Spain, it’s fair to say, is not a fan of Airbnb. The short-term rental giant has been partly blamed for the nation’s over-tourism problem, and many residents see the throngs of tourists trying to “live like a local” as a scourge.
And just as the tourist season ramps up, yet another destination has announced plans to curb listings offered on Airbnb and other similar sites. Madrid’s municipal government has announced its plans to “preserve the residential use of buildings” by restricting the number of dwellings in the city that can be legally rented.
The new regulations, which were announced last week but are still pending approval, say that apartment or home rentals can’t be rented for more than 90 days per year. They also require that entire apartment buildings being used for short-term rentals to have the same license as a hotel. In the city’s central district, tourist flats will have to have their own entrance, separate from permanent residents. Some say that will translate to 95% of the city’s short-term vacation rentals being taken off the market
Madrid is far from the only city or region to push back against the sharing economy’s reshaping of tourism. Valencia’s regional government is looking to make similar moves, including plans to limit tourist apartments to the ground floor or first floor (to keep ocean views for residents only) and not allowing any new properties in the city’s historic center. Palma de Mallorca—a tourist hot spot that is the capital of Spain’s popular Balearic Islands—voted for a ban on nearly all short-term vacation rentals, which goes into effect in July. Meanwhile, Barcelona has a dedicated enforcement team to root out unlicensed listings. Around the world, cities including Amsterdam, New York, and Reykjavik have made similar moves.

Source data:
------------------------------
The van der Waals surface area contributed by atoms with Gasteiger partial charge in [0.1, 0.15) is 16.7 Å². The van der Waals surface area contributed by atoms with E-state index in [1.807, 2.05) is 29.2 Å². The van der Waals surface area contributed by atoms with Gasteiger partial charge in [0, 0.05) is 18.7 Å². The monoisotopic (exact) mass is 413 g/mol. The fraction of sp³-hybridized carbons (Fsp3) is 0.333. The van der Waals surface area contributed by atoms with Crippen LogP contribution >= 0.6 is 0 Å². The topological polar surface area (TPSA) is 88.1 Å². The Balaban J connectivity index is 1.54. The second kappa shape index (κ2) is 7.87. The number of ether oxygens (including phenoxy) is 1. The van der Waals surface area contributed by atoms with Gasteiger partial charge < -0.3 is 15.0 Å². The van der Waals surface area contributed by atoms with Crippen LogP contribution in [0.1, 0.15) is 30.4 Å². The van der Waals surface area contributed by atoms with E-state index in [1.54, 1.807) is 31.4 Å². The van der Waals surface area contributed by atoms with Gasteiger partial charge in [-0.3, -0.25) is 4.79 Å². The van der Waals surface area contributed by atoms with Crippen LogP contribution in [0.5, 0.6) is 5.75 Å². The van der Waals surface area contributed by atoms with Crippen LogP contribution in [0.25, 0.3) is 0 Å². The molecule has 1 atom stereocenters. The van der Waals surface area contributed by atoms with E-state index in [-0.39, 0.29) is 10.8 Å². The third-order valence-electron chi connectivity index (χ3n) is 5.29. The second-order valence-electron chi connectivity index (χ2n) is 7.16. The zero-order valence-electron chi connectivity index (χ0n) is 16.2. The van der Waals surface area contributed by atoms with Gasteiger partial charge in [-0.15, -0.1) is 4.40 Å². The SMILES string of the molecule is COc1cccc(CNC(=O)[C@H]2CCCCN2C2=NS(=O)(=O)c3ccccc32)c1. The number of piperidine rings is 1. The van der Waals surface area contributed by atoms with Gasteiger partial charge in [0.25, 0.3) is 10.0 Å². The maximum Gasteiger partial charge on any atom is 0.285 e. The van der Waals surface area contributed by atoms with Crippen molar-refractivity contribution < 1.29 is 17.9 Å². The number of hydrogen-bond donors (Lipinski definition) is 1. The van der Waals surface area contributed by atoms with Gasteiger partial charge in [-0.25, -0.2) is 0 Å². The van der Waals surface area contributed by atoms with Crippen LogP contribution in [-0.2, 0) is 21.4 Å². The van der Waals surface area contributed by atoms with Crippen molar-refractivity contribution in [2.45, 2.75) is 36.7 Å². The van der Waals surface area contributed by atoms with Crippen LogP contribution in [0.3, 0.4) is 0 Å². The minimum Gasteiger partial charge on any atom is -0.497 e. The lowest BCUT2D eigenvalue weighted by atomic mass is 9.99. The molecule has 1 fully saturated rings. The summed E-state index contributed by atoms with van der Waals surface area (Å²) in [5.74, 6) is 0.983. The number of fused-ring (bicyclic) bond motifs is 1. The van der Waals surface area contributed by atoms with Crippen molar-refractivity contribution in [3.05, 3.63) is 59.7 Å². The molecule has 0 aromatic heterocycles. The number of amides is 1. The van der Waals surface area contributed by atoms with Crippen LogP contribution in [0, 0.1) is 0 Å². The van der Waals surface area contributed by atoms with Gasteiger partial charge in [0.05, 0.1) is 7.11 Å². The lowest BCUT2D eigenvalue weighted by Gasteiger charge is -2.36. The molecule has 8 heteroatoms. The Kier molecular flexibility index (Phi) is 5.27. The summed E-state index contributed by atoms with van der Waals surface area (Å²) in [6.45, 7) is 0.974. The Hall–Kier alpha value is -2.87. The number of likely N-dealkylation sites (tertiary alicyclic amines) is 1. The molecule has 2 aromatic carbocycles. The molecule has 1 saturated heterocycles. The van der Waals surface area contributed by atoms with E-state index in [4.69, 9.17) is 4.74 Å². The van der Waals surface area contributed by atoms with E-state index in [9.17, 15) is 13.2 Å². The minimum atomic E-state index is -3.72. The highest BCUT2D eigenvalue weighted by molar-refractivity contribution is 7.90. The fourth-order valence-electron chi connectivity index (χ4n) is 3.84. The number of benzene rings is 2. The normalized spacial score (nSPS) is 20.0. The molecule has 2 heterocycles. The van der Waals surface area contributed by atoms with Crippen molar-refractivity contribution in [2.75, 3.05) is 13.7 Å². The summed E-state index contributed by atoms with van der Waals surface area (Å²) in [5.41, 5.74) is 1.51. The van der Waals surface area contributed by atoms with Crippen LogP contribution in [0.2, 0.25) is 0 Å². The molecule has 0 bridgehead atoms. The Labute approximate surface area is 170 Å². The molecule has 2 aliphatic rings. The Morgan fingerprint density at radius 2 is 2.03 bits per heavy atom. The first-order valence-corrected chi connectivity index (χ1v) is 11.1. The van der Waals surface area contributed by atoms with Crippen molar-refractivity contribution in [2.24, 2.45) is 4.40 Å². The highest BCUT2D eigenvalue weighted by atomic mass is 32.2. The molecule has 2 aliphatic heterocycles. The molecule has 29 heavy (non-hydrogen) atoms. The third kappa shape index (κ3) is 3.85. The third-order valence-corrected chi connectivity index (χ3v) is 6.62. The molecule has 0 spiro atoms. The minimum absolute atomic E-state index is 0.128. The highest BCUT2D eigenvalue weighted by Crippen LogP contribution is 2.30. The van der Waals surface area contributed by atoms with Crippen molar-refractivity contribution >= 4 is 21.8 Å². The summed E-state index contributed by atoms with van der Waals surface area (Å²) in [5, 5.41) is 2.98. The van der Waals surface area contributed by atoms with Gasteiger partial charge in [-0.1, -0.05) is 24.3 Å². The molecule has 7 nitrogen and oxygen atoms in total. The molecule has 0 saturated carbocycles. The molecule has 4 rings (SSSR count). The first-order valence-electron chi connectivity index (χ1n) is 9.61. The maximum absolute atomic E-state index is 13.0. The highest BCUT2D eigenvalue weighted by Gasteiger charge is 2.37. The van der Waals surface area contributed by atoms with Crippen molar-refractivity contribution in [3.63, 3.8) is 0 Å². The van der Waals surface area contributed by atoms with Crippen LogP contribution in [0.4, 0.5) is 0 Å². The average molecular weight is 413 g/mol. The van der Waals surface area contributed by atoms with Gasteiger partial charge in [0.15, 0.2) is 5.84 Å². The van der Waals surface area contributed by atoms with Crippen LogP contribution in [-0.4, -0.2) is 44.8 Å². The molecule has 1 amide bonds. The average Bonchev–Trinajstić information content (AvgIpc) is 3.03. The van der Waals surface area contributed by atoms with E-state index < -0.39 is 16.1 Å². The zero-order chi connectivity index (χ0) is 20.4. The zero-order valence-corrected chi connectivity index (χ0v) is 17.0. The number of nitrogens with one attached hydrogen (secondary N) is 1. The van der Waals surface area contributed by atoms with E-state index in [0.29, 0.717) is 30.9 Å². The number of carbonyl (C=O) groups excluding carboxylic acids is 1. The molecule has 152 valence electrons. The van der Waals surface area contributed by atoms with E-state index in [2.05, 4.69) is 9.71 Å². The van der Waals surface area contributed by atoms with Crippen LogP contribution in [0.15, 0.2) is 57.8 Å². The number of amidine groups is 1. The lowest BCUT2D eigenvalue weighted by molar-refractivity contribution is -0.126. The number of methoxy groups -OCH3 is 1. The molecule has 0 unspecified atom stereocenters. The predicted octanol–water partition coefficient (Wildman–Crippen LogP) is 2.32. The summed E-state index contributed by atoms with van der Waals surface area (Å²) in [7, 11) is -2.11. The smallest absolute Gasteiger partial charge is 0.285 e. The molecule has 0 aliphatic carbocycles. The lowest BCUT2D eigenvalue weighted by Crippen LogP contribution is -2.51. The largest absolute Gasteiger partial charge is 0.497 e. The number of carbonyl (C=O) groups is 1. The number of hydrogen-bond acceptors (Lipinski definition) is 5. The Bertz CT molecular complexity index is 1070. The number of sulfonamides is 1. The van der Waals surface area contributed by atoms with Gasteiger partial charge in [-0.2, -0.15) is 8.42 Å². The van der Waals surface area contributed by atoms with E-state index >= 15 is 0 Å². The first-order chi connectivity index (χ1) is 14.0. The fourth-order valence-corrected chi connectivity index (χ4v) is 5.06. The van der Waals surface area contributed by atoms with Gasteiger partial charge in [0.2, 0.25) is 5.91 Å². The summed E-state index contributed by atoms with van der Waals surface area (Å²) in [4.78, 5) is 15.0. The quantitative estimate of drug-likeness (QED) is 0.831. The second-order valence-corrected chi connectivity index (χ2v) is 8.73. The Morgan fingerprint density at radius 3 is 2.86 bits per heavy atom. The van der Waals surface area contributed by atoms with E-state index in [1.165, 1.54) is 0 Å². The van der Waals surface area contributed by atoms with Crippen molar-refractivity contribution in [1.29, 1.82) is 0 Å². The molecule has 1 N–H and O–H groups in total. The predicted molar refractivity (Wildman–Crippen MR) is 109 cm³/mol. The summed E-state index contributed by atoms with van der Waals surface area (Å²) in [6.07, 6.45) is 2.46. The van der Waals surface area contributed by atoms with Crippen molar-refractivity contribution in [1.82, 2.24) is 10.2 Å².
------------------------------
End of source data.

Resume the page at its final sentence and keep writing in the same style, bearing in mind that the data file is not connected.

A spokesperson for Airbnb told Quartz that the company is working with authorities in both Madrid and Valencia to “differentiate between professionals and regular families” hosting on the platform. He added the service “is part of the solution to local housing concerns in cities, and is helping put tourism euros in the pockets of local families—not just wealthy hotel groups.”
So how should travelers feel about using Airbnb, in the face of this resistance? The most serious complaint about Airbnb and its ilk, of course, is that an influx of tourists to residential areas can artificially raise local rents or home prices.
But while that’s often stated as fact, it’s hard to prove that Airbnb has had a significant effect on housing prices, as each housing market has its own drastically different set of variables. Bloomberg recently reported that while Airbnb listings often crop up in rapidly gentrifying neighborhood with rising housing prices, “this could mostly be a coincidence— travelers may enjoy staying in hip, up-and-coming neighborhoods, or new urban pioneers may start offering Airbnb rentals as they move in.” A study published in March found that a 1% increase Airbnb listings in the US results in a 0.018% increase in local rents and a 0.026% increase in house prices. It’s still an increase, but not quite the dramatic story that many critics tell.
Housing prices are not, however, the only reason locals dislike Airbnb and other short-term rental companies. Suitcases clogging hallways, late-night revelers banging on apartment doors, and tourists who come and go without a care for the neighborhood don’t help sell the home-sharing concept.
If you’re concerned about being a good guest to the place you’re visiting, you should obviously conduct yourself with decorum and respect for neighbors. Additionally, make sure you’re renting a legal listing—and don’t rely on Airbnb’s site to weed out problems. Research your destination’s restrictions beforehand, and if it’s unclear whether a listing complies, ask the host about the specifics. (In Barcelona, for example, hosts should be able to provide a license number if they haven’t included it in their listing.)
Still, the resistance of locals to Airbnb, in Spain and elsewhere, puts the company in an awkward spot. While tourism brings revenue and economic development—accounting for 11% of Spain’s economic output, for example—that doesn’t mean locals want all those tourists in their apartment buildings. Airbnb started with a lofty premise, but it’s hard to sell the “global community” vibe when there’s anti-tourist graffiti on the walls.